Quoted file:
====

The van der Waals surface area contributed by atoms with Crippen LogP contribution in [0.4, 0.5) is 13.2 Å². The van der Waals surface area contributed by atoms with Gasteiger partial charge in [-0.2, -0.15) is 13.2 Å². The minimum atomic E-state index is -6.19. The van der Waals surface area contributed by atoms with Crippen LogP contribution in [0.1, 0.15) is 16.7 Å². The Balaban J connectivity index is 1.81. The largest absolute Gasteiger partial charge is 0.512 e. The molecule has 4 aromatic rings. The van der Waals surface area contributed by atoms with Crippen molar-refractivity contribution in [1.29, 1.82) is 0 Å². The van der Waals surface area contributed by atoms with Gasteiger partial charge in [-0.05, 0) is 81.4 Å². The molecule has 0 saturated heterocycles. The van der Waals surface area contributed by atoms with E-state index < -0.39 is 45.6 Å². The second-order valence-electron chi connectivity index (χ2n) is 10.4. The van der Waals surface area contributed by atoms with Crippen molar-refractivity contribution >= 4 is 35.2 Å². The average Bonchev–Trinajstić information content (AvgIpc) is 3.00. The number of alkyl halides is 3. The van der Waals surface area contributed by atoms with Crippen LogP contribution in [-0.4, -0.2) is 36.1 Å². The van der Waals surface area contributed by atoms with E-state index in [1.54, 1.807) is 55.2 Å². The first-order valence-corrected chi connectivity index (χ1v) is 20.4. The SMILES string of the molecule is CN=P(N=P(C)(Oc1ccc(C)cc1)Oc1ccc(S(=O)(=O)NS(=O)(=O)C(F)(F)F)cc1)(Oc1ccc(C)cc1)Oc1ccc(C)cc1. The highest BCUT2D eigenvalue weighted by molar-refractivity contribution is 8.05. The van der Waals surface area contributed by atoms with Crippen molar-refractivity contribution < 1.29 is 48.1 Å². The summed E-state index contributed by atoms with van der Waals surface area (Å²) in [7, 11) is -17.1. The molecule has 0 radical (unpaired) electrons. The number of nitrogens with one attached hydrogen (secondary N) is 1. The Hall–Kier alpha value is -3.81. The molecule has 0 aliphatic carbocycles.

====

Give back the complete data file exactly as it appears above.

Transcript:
The van der Waals surface area contributed by atoms with Crippen LogP contribution in [0.4, 0.5) is 13.2 Å². The van der Waals surface area contributed by atoms with Gasteiger partial charge in [-0.2, -0.15) is 13.2 Å². The minimum atomic E-state index is -6.19. The van der Waals surface area contributed by atoms with Crippen LogP contribution in [0.1, 0.15) is 16.7 Å². The Balaban J connectivity index is 1.81. The largest absolute Gasteiger partial charge is 0.512 e. The molecule has 4 aromatic rings. The van der Waals surface area contributed by atoms with Crippen molar-refractivity contribution in [1.29, 1.82) is 0 Å². The van der Waals surface area contributed by atoms with Gasteiger partial charge in [-0.05, 0) is 81.4 Å². The molecule has 0 saturated heterocycles. The van der Waals surface area contributed by atoms with E-state index < -0.39 is 45.6 Å². The second-order valence-electron chi connectivity index (χ2n) is 10.4. The van der Waals surface area contributed by atoms with Crippen molar-refractivity contribution >= 4 is 35.2 Å². The average Bonchev–Trinajstić information content (AvgIpc) is 3.00. The number of alkyl halides is 3. The van der Waals surface area contributed by atoms with Crippen LogP contribution in [-0.4, -0.2) is 36.1 Å². The van der Waals surface area contributed by atoms with E-state index in [1.54, 1.807) is 55.2 Å². The first-order valence-corrected chi connectivity index (χ1v) is 20.4. The SMILES string of the molecule is CN=P(N=P(C)(Oc1ccc(C)cc1)Oc1ccc(S(=O)(=O)NS(=O)(=O)C(F)(F)F)cc1)(Oc1ccc(C)cc1)Oc1ccc(C)cc1. The highest BCUT2D eigenvalue weighted by molar-refractivity contribution is 8.05. The van der Waals surface area contributed by atoms with Crippen molar-refractivity contribution < 1.29 is 48.1 Å². The summed E-state index contributed by atoms with van der Waals surface area (Å²) in [7, 11) is -17.1. The molecule has 0 radical (unpaired) electrons. The number of nitrogens with one attached hydrogen (secondary N) is 1. The Hall–Kier alpha value is -3.81. The molecule has 0 aliphatic carbocycles.